I finished Dewey labeling the boys books through the end of the alphabet. I still have one box of "weird" books that I wasn't sure where to shelve originally. I know where to put them now. I'm glad I decided to put them aside and worry about it after I had labeled the others. The process of labelingthe others made matters much clearer.
One major error I made is not reversible at this point. If I could do it all over I would NOT label my children's fiction with "E" followed by first three letters of the last name. (For example, Byron Barton's "Boats" would be "E BAR.") Kal-El watched me label and shelve many of the books. He asked a lot of questions and then asked if I could do the labeling and he could put them away. He should be able to do this because he understands "alphabetical order" and he knows the letters. We ran into a problem because every label now begins with "E." If I could do it over I would just label the fiction children's books with the first three letters of the author's last name (i.e. "BAR"). I think this would have given the boys more independence. (And no, he can't put them in "exactly" the right spot, but he could get the "A's" with the "A's" and the "B's" with the "B's").
I have been working really hard this week on my Africa boxes for the continent swap I am participating in. I have to make seven little African children dolls yet. However, I have accumulated all of the necessary photos and uploaded them to Snapfish. I completed a "day in the life" book with a timeline for a child's typical weekday. I also found recipes, coins, and stamps and put together photos and information regarding religion, landscapes, children at play, dwellings, etc., and did a photo story of a wedding celebration. I'm pretty much the only person who doesn't actually live on the continent they are covering. This is a bit of a problem because the goal of the swap is for the information to be personal. Fortunately, I dug up a bunch of photos of my husband's trip to Egypt (although Egypt is not the first country I think of when I think of "Africa"). Out of guilt I also put together a small photo diary of the boys' lives here on our actual continent, North America.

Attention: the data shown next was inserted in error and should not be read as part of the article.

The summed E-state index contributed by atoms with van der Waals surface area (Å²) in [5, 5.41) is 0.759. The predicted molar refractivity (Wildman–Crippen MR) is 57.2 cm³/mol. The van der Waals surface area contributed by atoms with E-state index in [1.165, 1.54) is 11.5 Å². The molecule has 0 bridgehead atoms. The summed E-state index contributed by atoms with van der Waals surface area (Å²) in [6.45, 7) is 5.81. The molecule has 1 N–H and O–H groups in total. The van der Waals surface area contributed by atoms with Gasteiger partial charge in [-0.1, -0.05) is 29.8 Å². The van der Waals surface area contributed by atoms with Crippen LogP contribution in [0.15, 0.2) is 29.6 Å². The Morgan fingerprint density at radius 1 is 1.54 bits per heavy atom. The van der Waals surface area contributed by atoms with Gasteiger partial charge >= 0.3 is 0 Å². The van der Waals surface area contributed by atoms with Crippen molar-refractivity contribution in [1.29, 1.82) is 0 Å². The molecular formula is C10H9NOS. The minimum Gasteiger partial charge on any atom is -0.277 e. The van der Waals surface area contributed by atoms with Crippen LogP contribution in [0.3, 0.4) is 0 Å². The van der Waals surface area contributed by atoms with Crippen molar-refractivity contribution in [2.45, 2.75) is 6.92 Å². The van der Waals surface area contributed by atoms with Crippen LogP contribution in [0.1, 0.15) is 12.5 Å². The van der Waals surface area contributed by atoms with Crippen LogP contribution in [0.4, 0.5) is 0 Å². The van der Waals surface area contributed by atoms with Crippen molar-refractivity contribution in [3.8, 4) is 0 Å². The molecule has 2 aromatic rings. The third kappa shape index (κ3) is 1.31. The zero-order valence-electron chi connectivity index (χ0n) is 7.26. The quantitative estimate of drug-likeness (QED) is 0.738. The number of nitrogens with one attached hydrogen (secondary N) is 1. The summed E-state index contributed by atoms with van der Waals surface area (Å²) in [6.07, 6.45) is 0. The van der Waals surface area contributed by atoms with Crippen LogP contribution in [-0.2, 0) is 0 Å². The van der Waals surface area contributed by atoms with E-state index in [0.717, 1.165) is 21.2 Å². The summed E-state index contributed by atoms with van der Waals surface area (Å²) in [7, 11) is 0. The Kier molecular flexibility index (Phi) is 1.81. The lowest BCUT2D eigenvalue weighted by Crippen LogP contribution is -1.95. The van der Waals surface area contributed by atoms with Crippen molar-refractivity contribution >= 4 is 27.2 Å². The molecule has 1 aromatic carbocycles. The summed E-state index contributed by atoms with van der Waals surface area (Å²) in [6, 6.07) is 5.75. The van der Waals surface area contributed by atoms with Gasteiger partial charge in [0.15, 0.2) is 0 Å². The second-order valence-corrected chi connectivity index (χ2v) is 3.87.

I promise to do a major unveiling of the boxes when the swap is complete. I probably shouldn't be procrastinating on the dolls themselves, as they will be the hardest part. Our local museum has a special exhibit of "dolls from around the world" that I plan to visit for inspiration. I am playing around with the idea of mounting what is supposed to be a "paper doll" on foam board and dressing it in actual fabric but might just making things harder for myself than necessary.